Participant Benefit Statements May Be Changing

By Craig Hoffman • November 18, 2014 • 0 Comments
Just when plan administrators were beginning to feel comfortable with their procedures for participant benefit statements, changes are in the offing. The Department of Labor’s most recent guidance plan includes a listing for a proposed regulation due out in January 2015. This proposal is expected to significantly impact the way plan sponsors draft and distribute these important participant notices.

Participant benefit statements were mandated by Congress as part of the Pension Protection Act of 2006 (PPA ’06). This new requirement generally became effective for the 2007 plan year. (Sponsors of collectively bargained plans potentially had a later effective date based upon the expiration date of their existing collective bargaining agreements.)

Under the new law, plans subject to ERISA have been required to provide statements to participants on a periodic basis:

  • Defined benefit plans generally have to provide a statement once every three years (provided the statement is also available upon written request).
  • Defined contribution plans must provide statements on a quarterly basis to participants who have the right to direct the investment of their account and annually to those that don’t.
PPA ’06 was enacted more than eight years ago. Since then, the only DOL guidance interpreting the new law’s mandate for benefit statements has come in the form of two Field Assistance Bulletins (FABs). A field assistance bulletin is what is referred to as “sub-regulatory” guidance. It is a more informal way for the DOL to advise plan sponsors on the how to comply with federal law. In the case of participant benefit statements, FAB 06-03 and FAB 07-03 have provided a number of special rules that may be relied on and followed as a “good faith” approach to compliance.

Under federal administrative law, however, there is a preference for actual regulations rather than sub-regulatory guidance. This is because the regulatory process requires consideration of comments from the public as well as the regulation’s potential economic impact.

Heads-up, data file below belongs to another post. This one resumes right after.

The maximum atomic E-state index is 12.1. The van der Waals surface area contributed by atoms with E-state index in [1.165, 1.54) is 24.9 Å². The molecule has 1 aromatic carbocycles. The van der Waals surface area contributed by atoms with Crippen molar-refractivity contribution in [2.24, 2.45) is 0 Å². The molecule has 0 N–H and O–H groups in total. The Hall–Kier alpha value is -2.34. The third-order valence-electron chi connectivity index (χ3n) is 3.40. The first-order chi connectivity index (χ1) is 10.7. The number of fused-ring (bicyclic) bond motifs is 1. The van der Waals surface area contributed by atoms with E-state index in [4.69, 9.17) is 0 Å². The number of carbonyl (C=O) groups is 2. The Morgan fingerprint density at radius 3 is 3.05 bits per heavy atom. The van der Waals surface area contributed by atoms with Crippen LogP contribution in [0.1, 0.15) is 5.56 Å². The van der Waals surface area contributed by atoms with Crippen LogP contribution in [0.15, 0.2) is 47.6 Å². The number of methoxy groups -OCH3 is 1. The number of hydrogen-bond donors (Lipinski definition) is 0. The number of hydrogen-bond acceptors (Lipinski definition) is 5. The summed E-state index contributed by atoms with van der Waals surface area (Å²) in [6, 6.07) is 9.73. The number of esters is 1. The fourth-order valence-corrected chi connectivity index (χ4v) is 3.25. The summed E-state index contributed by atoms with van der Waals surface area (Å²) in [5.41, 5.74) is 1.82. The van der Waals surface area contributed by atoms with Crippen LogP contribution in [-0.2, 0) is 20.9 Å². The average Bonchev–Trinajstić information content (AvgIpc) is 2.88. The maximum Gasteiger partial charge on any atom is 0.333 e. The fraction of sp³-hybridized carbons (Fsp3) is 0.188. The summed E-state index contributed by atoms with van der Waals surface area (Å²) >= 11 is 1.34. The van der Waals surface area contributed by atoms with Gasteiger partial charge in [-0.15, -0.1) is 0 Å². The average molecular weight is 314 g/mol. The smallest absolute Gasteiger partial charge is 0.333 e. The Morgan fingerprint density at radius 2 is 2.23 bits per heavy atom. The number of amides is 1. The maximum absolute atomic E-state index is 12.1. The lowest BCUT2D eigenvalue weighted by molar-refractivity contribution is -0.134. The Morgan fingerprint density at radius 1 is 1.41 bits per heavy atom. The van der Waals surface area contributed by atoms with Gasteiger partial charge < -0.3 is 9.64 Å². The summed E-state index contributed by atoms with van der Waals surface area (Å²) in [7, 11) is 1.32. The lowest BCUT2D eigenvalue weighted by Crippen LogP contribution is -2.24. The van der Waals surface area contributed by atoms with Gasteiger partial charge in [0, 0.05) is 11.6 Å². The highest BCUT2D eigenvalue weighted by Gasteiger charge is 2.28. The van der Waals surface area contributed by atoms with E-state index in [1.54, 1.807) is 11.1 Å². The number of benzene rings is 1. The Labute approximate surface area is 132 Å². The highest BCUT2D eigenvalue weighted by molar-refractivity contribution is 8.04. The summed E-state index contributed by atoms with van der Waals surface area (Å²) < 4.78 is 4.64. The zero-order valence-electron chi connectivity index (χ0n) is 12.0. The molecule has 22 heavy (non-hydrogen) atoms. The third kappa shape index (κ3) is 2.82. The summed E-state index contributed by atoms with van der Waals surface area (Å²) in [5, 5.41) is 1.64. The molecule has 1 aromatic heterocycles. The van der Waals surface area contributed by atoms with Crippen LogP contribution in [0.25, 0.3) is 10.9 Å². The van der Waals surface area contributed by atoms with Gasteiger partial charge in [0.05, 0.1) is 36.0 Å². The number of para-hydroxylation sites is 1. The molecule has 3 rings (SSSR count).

It had always been expected that at some point the DOL would supplant the benefit statement guidance in the two FABs with actual regulations. The concern is that the new proposal slated for release in 2015 is likely to start from scratch rather than incorporate the rules that have been developed under the FABs. This could lead to a need for plan sponsors and their service providers to make significant changes in their existing processes.
For example, the good faith approach permitted by FAB 06-03 allows the plan administrator to distribute the statements electronically using either the IRS or DOL electronic distribution rules. In addition, there is a special rule that allows dissemination to participants using a website approach if certain requirements are met with respect to website accessibility, notice to participants and the ability to elect paper distribution.

There have been rumors that the proposed regulation would retreat from these special rules and only allow electronic distribution of benefit statements in accordance with the existing DOL guidance. This would mean that most participants would be required to consent in advance to electronic distribution of ERISA notices. This is because the DOL electronic disclosure rules require consent beforehand unless accessing the electronic communication system (e.g. email) is an integral part of the participant’s job duties and, in addition, the participant must be able to access the document electronically at any work location the participant is reasonably expected to perform his or her job duties.

In addition to rewriting the existing rules, the proposed regulation is also expected to incorporate some new provisions. On May 8, 2013, the DOL issued an “Advanced Notice of Proposed Rulemaking” with regard to a regulation that would require inclusion of a calculation that would convert the participant’s existing account balance into an estimated annuity payment beginning at normal retirement age. Comments were requested and many were received, including ASPPA GAC’s comment letter. It is expected that the new benefit statement proposal will incorporate this idea as well.

Needless to say, ASPPA GAC will be watching with great interest when the DOL proposed regulation is released. A comment letter will almost certainly be filed reflecting the views of ASPPA’s members on this important regulatory project.

Craig P. Hoffman, APM, is ASPPA’s General Counsel and Director of Regulatory Affairs.